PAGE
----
“So, Rachel, what did you ask Santa for this year?” Paul teased me next.
“The same thing I ask for every year and never get…a hockey stick.” I’d asked for one in the fourth grade, and my mom wouldn’t even consider it since she was certain I’d break somebody’s leg, probably my own. So to prove how much it really meant, I just kept asking for the same thing every year.
“Didn’t you get a puck once?” Paul was taking a mental inventory of my past Christmases.
“No…” I rolled my eyes. Lane smiled from across the room. It wasn’t a laughing smile. It was a remote, but content, one. A lot was happening in him tonight. Things which would chart the course of his life from now on. I wanted to walk across the room and give him a shove, make sure he made it from now to then, because if I didn’t, I’d be like his mom and hold him back, keep him close where he’d always been, the way I liked him. But I stayed where I was, and I forced a smile in return. To interfere with his next few steps would be as deadly as breaking the shell away from a hatching chick. These were steps he had to take on his own, no one holding him back, no one pushing him, no one peeling away his shell.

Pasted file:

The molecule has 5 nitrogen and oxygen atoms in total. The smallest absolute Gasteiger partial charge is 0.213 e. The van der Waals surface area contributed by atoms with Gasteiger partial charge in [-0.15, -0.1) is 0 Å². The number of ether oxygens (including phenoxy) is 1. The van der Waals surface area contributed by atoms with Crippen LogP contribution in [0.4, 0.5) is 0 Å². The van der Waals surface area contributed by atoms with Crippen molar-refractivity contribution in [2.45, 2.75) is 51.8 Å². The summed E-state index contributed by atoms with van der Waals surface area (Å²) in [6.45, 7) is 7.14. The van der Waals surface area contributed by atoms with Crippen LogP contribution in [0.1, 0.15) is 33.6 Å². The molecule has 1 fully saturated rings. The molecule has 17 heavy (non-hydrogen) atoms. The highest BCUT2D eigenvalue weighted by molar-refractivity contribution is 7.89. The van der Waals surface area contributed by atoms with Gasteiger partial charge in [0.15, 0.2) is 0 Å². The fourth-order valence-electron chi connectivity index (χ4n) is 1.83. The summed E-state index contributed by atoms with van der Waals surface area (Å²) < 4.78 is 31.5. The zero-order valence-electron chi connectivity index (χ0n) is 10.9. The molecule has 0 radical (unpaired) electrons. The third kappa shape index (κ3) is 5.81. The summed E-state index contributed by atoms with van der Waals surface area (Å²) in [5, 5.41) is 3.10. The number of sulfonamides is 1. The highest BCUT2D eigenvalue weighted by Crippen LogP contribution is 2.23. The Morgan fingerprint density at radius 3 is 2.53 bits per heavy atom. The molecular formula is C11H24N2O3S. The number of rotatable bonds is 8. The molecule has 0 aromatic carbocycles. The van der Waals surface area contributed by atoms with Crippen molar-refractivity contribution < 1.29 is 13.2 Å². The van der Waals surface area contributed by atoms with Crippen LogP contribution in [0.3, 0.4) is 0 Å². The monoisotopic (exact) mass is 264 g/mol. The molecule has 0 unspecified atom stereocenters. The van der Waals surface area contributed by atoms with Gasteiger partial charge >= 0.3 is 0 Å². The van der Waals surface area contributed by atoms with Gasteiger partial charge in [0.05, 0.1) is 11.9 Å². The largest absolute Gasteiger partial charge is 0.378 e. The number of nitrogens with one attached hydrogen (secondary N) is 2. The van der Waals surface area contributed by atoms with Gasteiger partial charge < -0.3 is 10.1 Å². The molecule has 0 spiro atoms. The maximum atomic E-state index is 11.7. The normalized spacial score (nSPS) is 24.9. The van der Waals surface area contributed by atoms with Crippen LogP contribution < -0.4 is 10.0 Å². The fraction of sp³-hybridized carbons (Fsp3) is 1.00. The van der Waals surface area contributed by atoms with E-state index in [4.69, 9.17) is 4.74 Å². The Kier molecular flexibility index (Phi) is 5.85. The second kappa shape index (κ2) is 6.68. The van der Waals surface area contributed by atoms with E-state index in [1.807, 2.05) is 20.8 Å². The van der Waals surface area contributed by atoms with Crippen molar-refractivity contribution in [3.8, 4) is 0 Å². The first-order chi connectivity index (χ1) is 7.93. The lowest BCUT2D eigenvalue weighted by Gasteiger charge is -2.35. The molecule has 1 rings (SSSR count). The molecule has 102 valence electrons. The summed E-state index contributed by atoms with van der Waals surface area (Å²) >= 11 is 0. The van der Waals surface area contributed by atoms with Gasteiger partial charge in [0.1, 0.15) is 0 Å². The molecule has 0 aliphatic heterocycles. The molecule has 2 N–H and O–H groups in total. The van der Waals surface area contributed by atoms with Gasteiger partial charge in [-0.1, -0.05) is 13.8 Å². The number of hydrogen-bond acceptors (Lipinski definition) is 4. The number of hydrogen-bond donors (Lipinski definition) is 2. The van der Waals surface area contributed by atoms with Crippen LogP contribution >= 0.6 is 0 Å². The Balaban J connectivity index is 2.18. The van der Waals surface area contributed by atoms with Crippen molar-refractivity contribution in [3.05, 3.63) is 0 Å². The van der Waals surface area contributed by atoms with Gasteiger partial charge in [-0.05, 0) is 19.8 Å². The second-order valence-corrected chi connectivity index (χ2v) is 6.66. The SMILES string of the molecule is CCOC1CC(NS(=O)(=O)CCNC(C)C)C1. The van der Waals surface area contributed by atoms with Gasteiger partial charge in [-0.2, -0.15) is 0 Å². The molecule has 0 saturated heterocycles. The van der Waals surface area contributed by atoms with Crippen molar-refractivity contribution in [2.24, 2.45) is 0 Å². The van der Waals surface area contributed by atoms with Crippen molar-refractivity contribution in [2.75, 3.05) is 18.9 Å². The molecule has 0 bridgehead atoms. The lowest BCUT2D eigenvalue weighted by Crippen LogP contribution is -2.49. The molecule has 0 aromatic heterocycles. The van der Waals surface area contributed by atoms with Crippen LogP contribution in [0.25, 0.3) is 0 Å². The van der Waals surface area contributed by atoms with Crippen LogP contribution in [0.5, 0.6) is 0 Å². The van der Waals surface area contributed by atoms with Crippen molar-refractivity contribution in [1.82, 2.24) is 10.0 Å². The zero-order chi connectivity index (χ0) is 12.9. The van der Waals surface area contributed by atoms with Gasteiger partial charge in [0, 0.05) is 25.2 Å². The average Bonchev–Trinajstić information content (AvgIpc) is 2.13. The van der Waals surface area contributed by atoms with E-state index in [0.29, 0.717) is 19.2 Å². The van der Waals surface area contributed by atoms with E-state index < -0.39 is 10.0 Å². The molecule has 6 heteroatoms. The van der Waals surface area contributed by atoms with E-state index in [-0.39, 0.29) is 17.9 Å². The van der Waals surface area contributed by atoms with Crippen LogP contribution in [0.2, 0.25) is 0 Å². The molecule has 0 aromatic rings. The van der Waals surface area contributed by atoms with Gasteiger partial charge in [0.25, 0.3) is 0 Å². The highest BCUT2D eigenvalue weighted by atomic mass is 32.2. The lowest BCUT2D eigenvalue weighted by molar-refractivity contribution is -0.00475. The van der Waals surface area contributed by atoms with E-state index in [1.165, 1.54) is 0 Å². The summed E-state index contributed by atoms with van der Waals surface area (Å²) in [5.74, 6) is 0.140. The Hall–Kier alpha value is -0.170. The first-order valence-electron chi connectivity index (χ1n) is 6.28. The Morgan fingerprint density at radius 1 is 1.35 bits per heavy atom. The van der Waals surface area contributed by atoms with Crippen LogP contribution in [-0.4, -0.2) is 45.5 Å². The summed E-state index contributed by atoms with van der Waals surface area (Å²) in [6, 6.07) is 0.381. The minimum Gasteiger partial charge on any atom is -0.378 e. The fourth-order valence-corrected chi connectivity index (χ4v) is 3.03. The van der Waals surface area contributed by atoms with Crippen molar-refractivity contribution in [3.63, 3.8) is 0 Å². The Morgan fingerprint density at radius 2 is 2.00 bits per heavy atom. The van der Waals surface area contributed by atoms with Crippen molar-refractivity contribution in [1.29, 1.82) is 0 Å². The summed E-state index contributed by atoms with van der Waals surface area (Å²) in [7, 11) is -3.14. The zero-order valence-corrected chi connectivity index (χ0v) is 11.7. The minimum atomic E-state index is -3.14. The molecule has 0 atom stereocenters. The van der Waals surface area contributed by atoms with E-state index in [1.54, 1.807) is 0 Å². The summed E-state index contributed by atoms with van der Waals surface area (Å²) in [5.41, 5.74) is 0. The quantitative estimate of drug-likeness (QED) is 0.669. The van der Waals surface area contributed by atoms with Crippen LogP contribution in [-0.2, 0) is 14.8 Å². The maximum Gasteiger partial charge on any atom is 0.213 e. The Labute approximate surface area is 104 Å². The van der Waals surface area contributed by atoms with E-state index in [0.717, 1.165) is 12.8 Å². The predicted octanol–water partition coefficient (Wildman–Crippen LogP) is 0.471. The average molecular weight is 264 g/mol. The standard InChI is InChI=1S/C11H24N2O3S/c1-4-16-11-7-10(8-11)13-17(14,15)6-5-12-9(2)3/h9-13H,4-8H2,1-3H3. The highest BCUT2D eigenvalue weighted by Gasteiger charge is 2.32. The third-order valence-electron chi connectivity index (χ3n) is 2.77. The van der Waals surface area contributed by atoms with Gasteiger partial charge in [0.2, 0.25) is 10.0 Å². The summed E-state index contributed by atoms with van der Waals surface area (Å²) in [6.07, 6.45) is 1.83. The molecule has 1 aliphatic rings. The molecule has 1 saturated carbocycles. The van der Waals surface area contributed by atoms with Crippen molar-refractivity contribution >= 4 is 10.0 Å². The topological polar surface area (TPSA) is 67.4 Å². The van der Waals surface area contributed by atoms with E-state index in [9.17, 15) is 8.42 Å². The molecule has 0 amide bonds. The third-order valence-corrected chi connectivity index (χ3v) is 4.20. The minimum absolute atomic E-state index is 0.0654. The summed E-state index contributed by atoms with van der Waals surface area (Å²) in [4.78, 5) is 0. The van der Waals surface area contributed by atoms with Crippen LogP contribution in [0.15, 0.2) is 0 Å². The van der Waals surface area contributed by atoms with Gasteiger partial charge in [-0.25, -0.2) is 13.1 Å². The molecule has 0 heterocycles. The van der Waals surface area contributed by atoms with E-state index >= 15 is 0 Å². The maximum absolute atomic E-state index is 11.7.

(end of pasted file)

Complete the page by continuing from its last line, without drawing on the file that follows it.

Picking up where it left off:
—From “Sonata Contineo,” a moment when loving is letting go – the best and most difficult of all forms of love.
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